Friday Stats and More

Based on the CDC’s COVID Data Trackers website, here is the FEHBlog’s chart of new weekly COVID-19 cases and deaths over the 20th through 49th weeks of this year (beginning May 14 and ending December 9; using Thursday as the first day of the week in order to facilitate this weekly update):

and here is the CDC’s latest overall weekly hospitalization rate chart for COVID-19:

It’s interesting that the weekly rate dropped two weeks in a row. Typically the chart would show a one week drop which the FEHBlog discounted.

The FEHBlog has noted that the new cases and deaths chart shows a flat line for new weekly deaths  because new cases greatly exceed new deaths. Accordingly here is a chart of new COVID-19 deaths over the same period (May 14 through December 9):

The FEHBlog’s record high for weekly deaths remains 13,504 for the week ended April 22 which we now are approaching.

On the brighter side, the Wall Street Journal reports that

The U.S. Food and Drug Administration said it was finalizing the work needed to clear a Covid-19 vaccine developed byPfizer Inc. and German partner BioNTech SE, after the injection was endorsed by an expert panel.  “We could see people getting vaccinated Monday, Tuesday of next week,” Health and Human Services Secretary Alex Azar said on ABC’s “Good Morning America.”

Fierce Healthcare reports that “CVS [Health] is planning to begin administering COVID-19 vaccines in nursing homes beginning on Dec. 21, a top executive told Reuters.” reports that “Civilian federal personnel are likely to begin receiving COVID-19 vaccinations as soon as Monday, officials said on Friday, though only [healthcare] employees at certain offices will receive the doses directly from their agencies. offered the most details on the Defense Department’s plans which provide a helpful perspective

The Defense Department also anticipates vaccinating 44,000 employees next week, officials said on Wednesday, the vast majority of whom will be health care staff. The Pentagon plans to provide vaccines to both military and civilian staff, though it has not committed to vaccinating to its entire civil service workforce. 

“The eligibility we defined in terms of dependents, select contractors, civilian employees, and it’s going to be then how do they match up in terms of the prioritization tiers,” said Tom McCaffery, the assistant secretary of Defense for Health Affairs. 

In the initial phase, Defense will target health care workers who are closest to patients, early emergency responders and public security staff. Defense will distribute vaccines to 16 sites in that phase, 13 of which are located within the United States. McCaffery said the department recently held a “virtual tabletop exercise” to go through the first phase “in great detail to ensure seamless distribution and dissemination” of the vaccine. Defense will ultimately be responsible for vaccinating millions of individuals, including active duty personnel, civilian workers, at-risk dependents and some contractors.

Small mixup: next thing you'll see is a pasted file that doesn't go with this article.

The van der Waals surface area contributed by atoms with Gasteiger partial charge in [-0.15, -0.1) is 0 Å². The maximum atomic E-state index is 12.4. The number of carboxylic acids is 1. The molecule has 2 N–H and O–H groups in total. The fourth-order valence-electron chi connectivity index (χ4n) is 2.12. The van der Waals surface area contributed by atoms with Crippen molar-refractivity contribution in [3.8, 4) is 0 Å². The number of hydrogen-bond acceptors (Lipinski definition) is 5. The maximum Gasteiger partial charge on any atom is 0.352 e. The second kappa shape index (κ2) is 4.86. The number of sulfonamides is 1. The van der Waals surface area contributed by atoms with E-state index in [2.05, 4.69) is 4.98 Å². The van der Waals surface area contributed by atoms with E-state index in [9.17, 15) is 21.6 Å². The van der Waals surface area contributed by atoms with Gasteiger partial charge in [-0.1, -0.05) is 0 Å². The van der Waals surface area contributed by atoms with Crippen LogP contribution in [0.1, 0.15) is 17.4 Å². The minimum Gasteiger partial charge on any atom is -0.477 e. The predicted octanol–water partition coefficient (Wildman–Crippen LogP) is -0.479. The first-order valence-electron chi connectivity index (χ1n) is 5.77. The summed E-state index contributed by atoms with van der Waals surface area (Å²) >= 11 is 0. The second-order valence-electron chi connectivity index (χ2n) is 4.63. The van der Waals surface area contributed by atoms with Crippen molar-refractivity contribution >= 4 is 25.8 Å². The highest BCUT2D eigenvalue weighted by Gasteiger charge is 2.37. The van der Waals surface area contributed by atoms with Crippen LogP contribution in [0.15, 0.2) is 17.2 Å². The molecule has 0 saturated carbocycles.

All told, Defense maintains 83 sites that have ultra-cold storage, including all 13 of those in the initial distribution.

HHS announced that the federal government

will purchase an additional 100 million doses of COVID-19 vaccine candidate, called mRNA-1273, from Moderna.

If authorized by the U.S. Food and Drug Administration for emergency use as outlined in agency guidance, doses of the vaccine will begin shipping immediately. The vaccine would be provided at no cost to Americans. Vaccine administration costs for private-sector administration partners will be covered by healthcare payers: private insurance, Medicare or Medicaid, and an HHS program to cover COVID-19 costs for the uninsured which is reimbursing the provider at Medicare rates from the provider relief fund.

Under the agreement, Moderna will leverage its U.S.-based manufacturing capacity to fill, finish and ship vials of mRNA-1273 as the bulk material is produced. The additional doses ordered today provide for continuous delivery through the end of June 2021. This strategy will help meet the anticipated demand for mRNA-1273 and safely accelerate the delivery schedule for all 200 million doses the U.S. government is purchasing.

“Securing another 100 million doses from Moderna by June 2021 further expands our supply of doses across the Operation Warp Speed portfolio of vaccines,” said HHS Secretary Alex Azar. “This new federal purchase can give Americans even greater confidence we will have enough supply to vaccinate all Americans who want it by the second quarter of 2021.”

In other news,

  • Congress approved the one week long extension of the continuing resolution funding the federal government. The new deadline is December 18 and Federal News Network reports that “Negotiators on a $1.4 trillion catchall spending bill appeared to be moving in a positive direction, said the chairman of the Senate Appropriations Committee, Sen. Richard Shelby, R-Ala.. This bill would serve as a vehicle to carry any year-end virus assistance.” Negotiations over that COVID-19 relief bill continue.
  • The HHS, the Labor Department, and the Treasury Department (a/k/a the tri-agencies) “announced a final rule that amends the [Affordable Care Act] requirements for grandfathered group health plans and grandfathered group health insurance coverage to preserve their grandfather status.”
  • The U.S. Supreme Court unanimously rejected an ERISA preemption challenge to an Arkansas state law regulating prescription benefit manager pricing of drugs. Here is Healthcare Dive’s report. This decision will raise healthcare prices in the FEHBlog’s opinion.
  • reports that President Trump is giving a half day off to federal employees on Christmas Eve.

The FEHBlog’s link to the HHS fact sheet on the proposed HIPAA Privacy Rule changes (posted yesterday) was inoperable until the FEHBlog fixed it tonight. Here’s a link. Have a good weekend.